Date of Award

Summer 2008

Document Type


Degree Name

Doctor of Philosophy (PhD)


Business Administration-Marketing

Committee Director

Anusorn Singhapakdi

Committee Member

John B. Ford

Committee Member

Mahesh Gopinath

Committee Member

Donald McNatt


Collective animosity and its effects on consumers' perceptions of and preferences for foreign products from the perpetrators' country of origin has received considerable attention in the marketing literature (Ettenson and Klein 2005; Klein, Ettenson and Morris 1998; Klein 2002; Nijseen and Douglas 2005). Collective animosity however is only one possible emotion that might be experienced towards other groups (Smith 1993; Smith 1999; Mackie, Devos and Smith 2000). Collective guilt is one of these possible emotions that have received considerable attention in the social psychology literature. Collective guilt refers to the distress that one might feel due to moral transgressions performed by other members of one's own country (Doosje, Branscombe, Spears and Manstead 1998; Branscombe, Slugoski, and Kappenn 2004). An issue that is relevant to marketing is how these feelings might influence consumers' perceptions of and preference for foreign products.

New suggestions are presented for extending the collective animosity model to incorporate collective guilt as a possible emotional reaction. This research also extends the collective animosity model to include a series of antecedents to collective animosity and collective guilt. It is proposed that cognitive appraisals of the transgression committed, and a person's moral and national identities will have an impact on the level of collective animosity and collective guilt experienced, and in turn these emotions will have an impact on a person's preference for foreign products.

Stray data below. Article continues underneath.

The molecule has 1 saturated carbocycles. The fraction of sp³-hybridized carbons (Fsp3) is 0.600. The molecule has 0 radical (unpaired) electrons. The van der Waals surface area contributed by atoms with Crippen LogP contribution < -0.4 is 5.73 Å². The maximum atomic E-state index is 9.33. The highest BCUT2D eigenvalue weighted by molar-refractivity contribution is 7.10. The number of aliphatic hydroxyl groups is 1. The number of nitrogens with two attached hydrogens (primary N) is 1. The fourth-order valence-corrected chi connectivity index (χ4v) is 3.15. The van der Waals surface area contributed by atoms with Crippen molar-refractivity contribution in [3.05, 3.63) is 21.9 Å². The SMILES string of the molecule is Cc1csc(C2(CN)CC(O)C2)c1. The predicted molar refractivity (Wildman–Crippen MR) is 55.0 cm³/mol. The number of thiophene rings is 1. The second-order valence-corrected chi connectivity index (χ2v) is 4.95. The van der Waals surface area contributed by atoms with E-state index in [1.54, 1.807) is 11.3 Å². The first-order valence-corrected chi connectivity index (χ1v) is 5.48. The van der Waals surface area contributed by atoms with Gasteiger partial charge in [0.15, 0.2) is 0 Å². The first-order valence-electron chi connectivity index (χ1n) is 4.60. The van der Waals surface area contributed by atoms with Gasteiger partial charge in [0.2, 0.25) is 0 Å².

Structural equation modeling was used to test nine main hypotheses. In total nine hundred surveys were collected divided equally among the three different experimental conditions.

This research makes several contributions. First, the theoretical conceptualization of collective animosity as an intergroup emotion provides researchers with an opportunity to examine other emotions that might be evoked in an international context. Second, this dissertation provides the first empirical test of collective guilt in the context of marketing. Third, this dissertation contributes to the literature on collective animosity and intergroup emotions by examining a variety of antecedents not examined before. Fourth, this dissertation makes a distinction between the antecedent conditions leading to collective animosity and collective guilt and the intensity of collective animosity and collective guilt.


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